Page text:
I’m nuts about Laurel and Hardy, but the folks behind the bioflick “Stan & Ollie” clearly adore them more. Blame that love on creating a nice mess.
The film opens in 1937 with Stan Laurel (Steve Coogan) and Oliver Hardy (John C. Reilly) at the height of their popularity, harping good-naturedly about paying alimony checks and trying to squeeze in time to party with Clark Gable. Rich men’s problems.
Flash forward 15 years with the pair reuniting after a passive-aggressive breakup, hoping to use a series of live performances to generate interest in a “Robin Hood” spoof they want to make.
Their “comeback” tour isn’t off to a good start. Director Jon S. Baird makes sure we know that by having rain pour down as the sad sacks share a heavy sigh on the doorstep of a second-rate hotel.
Sparse audiences and a suspect agent don’t keep the pair from acting out their routines in their everyday life, even when their shenanigans don’t make any sense. At a train station, the pair watch as a suitcase tumbles down the stairwell, a clear nod to their famous piano-moving scene. Laurel tries to entertain a secretary in a waiting room as if he’s auditioning for Ed Sullivan’s “Toast of the Town.” Hardy reacts to a bad bet on a horse with the twirl of his tie.
Baird and writer Jeff Pope — a pair of BBC mainstays whose presence reflects the international appeal of their subjects — are so determined to show that the pair was just as hilarious and loose in real life as they were on the big screen, it’s a wonder they don’t kick off each morning by smooshing pies into each other’s faces.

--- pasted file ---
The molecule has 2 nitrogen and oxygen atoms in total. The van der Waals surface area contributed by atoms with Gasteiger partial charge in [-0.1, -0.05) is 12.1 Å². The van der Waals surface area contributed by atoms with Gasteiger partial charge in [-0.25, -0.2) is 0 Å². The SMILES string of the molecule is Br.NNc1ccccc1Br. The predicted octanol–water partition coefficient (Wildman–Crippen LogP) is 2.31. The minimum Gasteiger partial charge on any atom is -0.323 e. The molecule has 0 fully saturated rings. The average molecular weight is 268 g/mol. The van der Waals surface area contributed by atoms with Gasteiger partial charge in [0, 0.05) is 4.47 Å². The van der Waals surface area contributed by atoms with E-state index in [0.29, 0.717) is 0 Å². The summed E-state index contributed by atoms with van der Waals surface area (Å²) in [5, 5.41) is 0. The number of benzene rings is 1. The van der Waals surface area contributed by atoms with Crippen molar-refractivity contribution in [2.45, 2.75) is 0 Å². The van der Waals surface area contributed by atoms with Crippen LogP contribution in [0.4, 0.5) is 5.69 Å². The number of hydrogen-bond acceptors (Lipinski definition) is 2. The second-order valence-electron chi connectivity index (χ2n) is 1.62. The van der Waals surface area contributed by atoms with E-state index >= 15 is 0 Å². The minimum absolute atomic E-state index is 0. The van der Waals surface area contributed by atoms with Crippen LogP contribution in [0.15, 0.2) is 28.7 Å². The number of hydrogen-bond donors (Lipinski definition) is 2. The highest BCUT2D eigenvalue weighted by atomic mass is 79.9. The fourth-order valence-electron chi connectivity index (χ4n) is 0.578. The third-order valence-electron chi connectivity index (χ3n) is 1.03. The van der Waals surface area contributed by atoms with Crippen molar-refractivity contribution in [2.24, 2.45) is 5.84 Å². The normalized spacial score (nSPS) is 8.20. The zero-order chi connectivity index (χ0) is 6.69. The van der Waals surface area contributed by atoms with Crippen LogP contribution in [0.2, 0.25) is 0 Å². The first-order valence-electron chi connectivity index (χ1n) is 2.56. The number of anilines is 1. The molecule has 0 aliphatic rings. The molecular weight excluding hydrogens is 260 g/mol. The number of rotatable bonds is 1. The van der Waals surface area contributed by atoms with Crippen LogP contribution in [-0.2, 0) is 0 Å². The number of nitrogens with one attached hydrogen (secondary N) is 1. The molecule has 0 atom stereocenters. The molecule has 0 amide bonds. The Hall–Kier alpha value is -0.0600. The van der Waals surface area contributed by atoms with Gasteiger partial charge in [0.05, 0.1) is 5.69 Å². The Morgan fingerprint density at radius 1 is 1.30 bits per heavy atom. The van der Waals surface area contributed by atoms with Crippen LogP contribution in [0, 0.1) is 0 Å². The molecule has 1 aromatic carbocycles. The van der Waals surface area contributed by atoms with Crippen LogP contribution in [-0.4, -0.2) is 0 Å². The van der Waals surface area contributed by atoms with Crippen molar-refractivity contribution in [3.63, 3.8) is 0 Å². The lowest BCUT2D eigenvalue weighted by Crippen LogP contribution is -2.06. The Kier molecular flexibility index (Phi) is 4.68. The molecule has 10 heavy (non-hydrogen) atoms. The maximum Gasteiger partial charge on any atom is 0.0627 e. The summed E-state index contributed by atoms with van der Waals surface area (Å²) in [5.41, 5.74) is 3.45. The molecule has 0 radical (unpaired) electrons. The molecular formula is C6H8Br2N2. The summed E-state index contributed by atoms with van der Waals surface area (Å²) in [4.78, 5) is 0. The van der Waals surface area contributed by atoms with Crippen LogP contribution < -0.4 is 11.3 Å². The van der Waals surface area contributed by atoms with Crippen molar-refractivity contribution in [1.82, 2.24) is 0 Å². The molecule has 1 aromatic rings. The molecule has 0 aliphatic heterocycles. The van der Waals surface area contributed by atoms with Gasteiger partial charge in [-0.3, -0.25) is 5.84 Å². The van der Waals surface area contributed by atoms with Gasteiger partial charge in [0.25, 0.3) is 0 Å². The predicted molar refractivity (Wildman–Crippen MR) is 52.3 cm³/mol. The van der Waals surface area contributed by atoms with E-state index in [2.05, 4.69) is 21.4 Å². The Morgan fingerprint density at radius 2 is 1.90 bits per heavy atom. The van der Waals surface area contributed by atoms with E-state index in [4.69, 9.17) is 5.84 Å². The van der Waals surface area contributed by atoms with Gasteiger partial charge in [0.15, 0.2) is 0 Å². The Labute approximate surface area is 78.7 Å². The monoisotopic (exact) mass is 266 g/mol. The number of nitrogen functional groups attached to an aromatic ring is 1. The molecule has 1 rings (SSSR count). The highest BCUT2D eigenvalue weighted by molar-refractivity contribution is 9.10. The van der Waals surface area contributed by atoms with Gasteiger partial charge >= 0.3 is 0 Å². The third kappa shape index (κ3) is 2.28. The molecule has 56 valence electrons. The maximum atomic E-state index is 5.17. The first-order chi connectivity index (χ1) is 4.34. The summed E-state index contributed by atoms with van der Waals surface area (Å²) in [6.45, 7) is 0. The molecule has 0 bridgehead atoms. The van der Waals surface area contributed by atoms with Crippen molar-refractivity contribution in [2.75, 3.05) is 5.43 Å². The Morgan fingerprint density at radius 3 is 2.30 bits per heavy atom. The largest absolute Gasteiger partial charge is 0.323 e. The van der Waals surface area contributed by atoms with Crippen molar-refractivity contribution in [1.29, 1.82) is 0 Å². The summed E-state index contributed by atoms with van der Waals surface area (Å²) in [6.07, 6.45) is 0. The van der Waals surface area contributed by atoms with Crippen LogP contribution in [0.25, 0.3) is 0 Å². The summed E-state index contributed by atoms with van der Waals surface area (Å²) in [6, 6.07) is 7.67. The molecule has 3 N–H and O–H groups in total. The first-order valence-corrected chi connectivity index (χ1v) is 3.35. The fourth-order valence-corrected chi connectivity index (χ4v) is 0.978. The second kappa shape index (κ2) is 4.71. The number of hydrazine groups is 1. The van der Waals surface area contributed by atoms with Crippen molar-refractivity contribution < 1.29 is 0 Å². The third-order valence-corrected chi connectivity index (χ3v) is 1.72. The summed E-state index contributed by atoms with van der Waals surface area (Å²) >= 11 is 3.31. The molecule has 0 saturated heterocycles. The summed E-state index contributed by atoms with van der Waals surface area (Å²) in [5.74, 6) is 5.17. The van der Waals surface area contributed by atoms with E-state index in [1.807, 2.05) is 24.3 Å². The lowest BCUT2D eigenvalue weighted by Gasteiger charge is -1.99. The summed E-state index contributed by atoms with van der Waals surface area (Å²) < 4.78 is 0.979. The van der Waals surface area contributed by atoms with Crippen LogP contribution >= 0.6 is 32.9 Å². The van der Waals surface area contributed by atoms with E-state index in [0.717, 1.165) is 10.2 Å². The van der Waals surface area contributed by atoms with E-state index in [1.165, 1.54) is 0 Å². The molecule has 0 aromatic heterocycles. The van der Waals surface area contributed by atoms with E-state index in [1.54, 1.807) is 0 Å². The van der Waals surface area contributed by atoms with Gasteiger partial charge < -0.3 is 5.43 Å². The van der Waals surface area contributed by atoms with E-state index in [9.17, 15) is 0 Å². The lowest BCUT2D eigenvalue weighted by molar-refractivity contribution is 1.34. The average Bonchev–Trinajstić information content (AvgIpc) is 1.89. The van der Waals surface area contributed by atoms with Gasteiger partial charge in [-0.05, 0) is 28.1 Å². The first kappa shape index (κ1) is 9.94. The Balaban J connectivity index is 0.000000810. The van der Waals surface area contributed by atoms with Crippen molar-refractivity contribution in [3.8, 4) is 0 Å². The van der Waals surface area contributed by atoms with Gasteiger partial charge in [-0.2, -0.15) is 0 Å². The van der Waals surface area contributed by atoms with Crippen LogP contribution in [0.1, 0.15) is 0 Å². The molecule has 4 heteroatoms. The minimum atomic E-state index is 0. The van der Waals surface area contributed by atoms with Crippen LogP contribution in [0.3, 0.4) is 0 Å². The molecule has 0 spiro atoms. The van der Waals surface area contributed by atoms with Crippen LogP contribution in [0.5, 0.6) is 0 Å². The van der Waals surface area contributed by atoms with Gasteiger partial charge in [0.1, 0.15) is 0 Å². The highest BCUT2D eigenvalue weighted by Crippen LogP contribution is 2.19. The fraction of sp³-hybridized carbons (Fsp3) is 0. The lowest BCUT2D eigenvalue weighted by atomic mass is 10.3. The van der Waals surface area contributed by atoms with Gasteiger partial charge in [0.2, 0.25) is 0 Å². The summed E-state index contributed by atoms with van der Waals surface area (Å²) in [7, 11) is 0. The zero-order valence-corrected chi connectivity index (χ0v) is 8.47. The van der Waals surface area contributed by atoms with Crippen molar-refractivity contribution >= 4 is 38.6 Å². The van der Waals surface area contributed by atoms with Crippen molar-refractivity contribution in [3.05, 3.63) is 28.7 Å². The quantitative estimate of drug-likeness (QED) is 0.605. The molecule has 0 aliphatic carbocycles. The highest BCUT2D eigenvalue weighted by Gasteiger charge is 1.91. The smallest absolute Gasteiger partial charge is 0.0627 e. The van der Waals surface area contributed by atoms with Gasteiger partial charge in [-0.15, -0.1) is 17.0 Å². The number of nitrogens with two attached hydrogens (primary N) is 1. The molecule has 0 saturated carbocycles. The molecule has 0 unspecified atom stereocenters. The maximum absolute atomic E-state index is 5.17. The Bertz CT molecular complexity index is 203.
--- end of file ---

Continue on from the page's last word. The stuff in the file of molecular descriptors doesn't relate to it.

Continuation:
Too broad? Then you’ll want to take a bathroom break during the scene in which Laurel realizes that the film deal is going nowhere and gazes wistfully at a poster of the red-hot Abbott and Costello.
The actors have clearly prepared for a more ambitious film.
Coogan, who showed off his knack for impersonations in “The Trip,” has Laurel’s flummoxed looks down pat, batting his eyes like he’s stuck with a pair of dirty contact lens. Reilly brings a light touch to his hefty Hardy. No wonder he received a Golden Globes nomination. Watching the two of them re-enact classic bits, especially their carefree schoolgirl dance, is giddy, good fun.
Nina Arianda and Shirley Henderson as Laurel’s and Hardy’s respective wives are up to their own funny business. Arianda, a Tony Award-winning Broadway actor, is a hoot whenever she keeps her husband sober by downing his liquor herself. Despite the energy level of both Arianda and Henderson (a Scottish stage actor), you can’t help but feel they’re just the opening act on a vaudeville bill.
The material finally catches up with Coogan and Reilly an hour into the 97-minute film in a party scene in which Laurel and Hardy finally air their differences in public.
“We’re friends because Hal Roach put us together, and the reason we stayed together is because the audience wanted it,” Hardy says.
The guests roar, thinking it’s all just a routine. After so many surreal antics, you might, too.